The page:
Friday, March 2, 2007

What a Week: Devaluing Corporate America

Our country is under attack, not by terrorists or a foreign army, but by foreigners, after all, who own most of our debt and a lot of the very same stocks they sold this week.

Corporate America took a nearly 5% devaluation in the course of trading this week. It wasn't a happy sight, nor was the close of trading today, with all three major indices closing at - or very close to - their lows. Such a close does not bode well for Monday.

Assessing the damage, Friday's numbers:
Dow: 12,114.10 -120.24; NASDAQ: 2,368.00 -36.21; S&P 500: 1,387.17 -16.00

And for the week:
Dow: -533.38 (-4.22%); NASDAQ: -147.1 (-5.83%); S&P 500: -64.02 (-4.41%)

What's surprising (at least to me) is the extent of the selling on the NASDAQ. I'd assumed that since the NASDAQ had not recovered from 2000 as well as the other indices, that it would be less prone to massive meltdowns, but the numbers don't lie: techs took a beating this week, nearly half again as much in percentage losses of the other major exchanges.

I can't put my finger on just what it is, but making the NASDAQ the whipping boy in this downtown doesn't exactly add up. Perhaps the market - or some entity acting as a proxy for the market - is trying to make the case that stocks on the junior circuit just aren't as stable and capable of handling bad news, that they are overvalued to an exaggerated degree, or that the NASDAQ is an inherently unsafe haven for investment money.

Call me cynical, but when 28 of the 30 Dow components show losses, as they did on Friday, I'd consider that to be a vulnerable situation. Of course, there's a degree of crossover, as some of the Dow stocks are listed on the NASDAQ, but that still doesn't account for the disparity.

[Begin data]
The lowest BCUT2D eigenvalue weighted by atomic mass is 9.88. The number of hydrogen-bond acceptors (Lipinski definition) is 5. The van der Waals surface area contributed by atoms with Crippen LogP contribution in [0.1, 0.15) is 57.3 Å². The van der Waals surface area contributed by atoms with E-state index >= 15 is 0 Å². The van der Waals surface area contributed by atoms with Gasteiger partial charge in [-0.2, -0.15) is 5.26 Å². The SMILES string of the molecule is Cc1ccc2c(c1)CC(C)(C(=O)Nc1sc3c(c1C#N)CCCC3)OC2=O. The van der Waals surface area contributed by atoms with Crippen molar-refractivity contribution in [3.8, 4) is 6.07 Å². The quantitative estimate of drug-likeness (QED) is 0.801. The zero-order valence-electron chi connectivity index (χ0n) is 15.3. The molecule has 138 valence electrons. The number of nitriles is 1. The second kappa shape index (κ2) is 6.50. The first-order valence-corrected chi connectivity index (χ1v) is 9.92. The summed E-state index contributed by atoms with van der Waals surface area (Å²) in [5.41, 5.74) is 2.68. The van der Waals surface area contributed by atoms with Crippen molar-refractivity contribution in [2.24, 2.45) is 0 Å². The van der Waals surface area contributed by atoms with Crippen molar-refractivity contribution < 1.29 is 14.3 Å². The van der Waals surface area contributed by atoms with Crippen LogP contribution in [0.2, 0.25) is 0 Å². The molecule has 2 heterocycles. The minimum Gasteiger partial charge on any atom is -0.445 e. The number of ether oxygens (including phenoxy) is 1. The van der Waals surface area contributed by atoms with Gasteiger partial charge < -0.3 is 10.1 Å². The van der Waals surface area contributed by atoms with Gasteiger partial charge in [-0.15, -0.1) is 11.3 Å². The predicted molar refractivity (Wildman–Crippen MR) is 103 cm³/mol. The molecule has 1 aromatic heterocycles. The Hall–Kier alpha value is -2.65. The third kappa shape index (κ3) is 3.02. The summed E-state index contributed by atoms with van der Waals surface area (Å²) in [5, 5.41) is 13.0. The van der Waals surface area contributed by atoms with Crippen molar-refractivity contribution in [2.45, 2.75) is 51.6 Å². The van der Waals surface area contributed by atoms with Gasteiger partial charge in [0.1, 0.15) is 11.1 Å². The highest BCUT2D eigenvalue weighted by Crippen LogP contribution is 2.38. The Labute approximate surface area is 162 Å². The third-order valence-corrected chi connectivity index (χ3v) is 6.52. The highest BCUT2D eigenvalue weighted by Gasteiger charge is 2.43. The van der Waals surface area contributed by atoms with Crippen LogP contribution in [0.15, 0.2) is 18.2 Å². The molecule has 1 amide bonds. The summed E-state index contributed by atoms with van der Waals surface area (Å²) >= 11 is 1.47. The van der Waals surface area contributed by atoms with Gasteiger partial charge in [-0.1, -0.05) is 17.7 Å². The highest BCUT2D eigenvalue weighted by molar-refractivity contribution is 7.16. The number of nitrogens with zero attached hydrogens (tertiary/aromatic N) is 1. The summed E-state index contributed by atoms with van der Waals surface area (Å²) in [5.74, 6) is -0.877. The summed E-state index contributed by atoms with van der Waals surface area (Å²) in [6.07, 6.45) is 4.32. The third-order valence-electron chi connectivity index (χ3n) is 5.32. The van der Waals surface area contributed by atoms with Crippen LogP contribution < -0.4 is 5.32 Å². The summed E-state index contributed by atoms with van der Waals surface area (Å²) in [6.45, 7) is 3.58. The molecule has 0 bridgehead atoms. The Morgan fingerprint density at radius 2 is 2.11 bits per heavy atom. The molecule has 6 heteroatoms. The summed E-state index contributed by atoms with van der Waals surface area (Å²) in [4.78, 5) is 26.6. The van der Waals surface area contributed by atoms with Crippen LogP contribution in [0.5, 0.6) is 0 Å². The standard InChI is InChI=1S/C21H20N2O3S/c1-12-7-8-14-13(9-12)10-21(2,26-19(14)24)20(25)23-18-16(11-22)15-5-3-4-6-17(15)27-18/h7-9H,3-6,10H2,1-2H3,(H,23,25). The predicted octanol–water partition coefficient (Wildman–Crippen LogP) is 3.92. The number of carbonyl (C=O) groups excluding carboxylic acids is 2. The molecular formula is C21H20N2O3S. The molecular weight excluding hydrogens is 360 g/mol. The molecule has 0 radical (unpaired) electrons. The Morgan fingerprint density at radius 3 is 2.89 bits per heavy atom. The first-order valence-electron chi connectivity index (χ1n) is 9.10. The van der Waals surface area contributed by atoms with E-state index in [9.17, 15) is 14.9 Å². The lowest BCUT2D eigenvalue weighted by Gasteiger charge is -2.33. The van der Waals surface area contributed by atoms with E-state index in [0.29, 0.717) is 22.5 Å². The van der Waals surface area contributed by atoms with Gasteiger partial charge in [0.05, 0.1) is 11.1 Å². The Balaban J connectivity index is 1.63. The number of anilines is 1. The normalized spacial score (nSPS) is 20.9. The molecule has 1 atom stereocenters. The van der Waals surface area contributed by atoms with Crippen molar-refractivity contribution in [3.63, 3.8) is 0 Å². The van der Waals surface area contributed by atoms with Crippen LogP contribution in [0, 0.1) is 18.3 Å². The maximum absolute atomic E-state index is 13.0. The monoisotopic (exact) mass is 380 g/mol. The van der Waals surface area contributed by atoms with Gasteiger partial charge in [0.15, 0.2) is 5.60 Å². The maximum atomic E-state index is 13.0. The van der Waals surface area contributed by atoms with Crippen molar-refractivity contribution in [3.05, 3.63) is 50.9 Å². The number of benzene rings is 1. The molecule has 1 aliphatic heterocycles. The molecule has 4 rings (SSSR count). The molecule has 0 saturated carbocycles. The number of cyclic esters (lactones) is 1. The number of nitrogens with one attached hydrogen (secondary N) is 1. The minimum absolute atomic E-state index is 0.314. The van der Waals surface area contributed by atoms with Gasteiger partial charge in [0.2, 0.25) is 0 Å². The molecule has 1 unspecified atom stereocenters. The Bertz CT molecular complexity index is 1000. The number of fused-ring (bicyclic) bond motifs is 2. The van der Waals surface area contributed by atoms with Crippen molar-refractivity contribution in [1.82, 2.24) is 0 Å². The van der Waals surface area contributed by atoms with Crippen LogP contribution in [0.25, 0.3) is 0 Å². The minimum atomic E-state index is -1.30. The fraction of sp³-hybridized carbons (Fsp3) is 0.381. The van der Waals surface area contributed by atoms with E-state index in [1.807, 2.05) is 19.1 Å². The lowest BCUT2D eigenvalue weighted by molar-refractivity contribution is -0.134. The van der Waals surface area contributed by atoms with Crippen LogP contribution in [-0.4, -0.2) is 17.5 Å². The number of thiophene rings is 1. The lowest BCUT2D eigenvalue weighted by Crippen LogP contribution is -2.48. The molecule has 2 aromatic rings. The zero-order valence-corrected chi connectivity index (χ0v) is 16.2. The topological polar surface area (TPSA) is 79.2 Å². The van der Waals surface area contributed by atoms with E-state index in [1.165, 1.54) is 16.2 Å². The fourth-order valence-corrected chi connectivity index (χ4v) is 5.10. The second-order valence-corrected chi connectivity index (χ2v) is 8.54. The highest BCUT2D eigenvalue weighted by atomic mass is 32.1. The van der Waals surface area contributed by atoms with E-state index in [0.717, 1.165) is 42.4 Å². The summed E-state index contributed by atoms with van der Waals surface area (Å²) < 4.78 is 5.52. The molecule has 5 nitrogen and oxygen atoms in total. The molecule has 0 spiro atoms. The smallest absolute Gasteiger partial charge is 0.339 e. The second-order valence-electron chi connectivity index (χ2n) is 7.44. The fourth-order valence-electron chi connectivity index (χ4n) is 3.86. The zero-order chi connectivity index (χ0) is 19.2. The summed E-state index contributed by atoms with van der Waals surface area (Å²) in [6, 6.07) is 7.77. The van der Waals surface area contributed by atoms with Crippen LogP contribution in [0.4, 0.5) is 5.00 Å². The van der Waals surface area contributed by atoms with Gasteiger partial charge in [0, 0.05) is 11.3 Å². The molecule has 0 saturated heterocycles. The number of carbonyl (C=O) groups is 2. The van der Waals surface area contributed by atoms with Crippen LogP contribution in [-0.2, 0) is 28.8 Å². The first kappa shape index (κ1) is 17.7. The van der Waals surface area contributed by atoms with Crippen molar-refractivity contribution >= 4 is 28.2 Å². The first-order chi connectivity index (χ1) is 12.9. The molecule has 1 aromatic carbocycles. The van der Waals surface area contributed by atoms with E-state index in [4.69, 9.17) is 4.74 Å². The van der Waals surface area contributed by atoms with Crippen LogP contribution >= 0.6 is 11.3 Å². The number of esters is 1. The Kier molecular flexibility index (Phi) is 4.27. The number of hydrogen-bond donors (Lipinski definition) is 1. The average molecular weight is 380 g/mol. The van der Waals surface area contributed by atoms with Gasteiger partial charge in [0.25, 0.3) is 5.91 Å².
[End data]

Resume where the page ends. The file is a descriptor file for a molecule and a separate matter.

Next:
Perusing the Dow components, one after another sports a p/e in the teens, dividend yield of less than 3% and a long history of positive earnings. With that in mind, perhaps there was somewhat of a flight to quality, with investors seeking safe haven in the Blue Chips. If that is indeed the case and we are in the initial stages of a serious correction, I may be out ahead of myself. Over the next 2-4 weeks, we should see the Dow - and the S&P - running a little colder than the NASDAQ. Eventually, bargains will emerge in the beaten down techs as the downtrend lengthens and broadens.

At some point - probably mid-to-late April - we will hear the term shooting the generals at which point I would suggest buying unduly depressed NASDAQ stocks with gusto. The aforementioned term comes from military parlance, and envisions the end-point of a war, when the well-protected leaders are finally rousted and dispatched. So it may be with the Dow stocks which look safe for now, but will eventually capitulate near the end of the correction.

The commodity markets also deserve a glance. Oil was off 36 cents to close at $61.64. I'd like to say that the price of crude has topped or is capped around $62-64, but that would be nothing more than wishful thinking. The charts show that oil isn't about to rise dramatically any time soon unless there is a politically-unstabilizing event or more outright manipulation of the price. With heavy driving months of Spring and Summer approaching, the price is expected to rise, but supply-demand dynamics and a slowing economy may derail such a movement. We can only hope that the charts, which indicate a retracement back into the 50s in the cards, are more prescient than the news media and crude hucksters who preach "driving season" economics.

Gold got slammed again, down 21.00/oz. to 644.10. Silver tagged along again, failing from its breakout at 14.35. Today, the price of silver slumped 0.69 to close at 12.96. Safe haven, my foot! You'd be better off stuffing mattresses.

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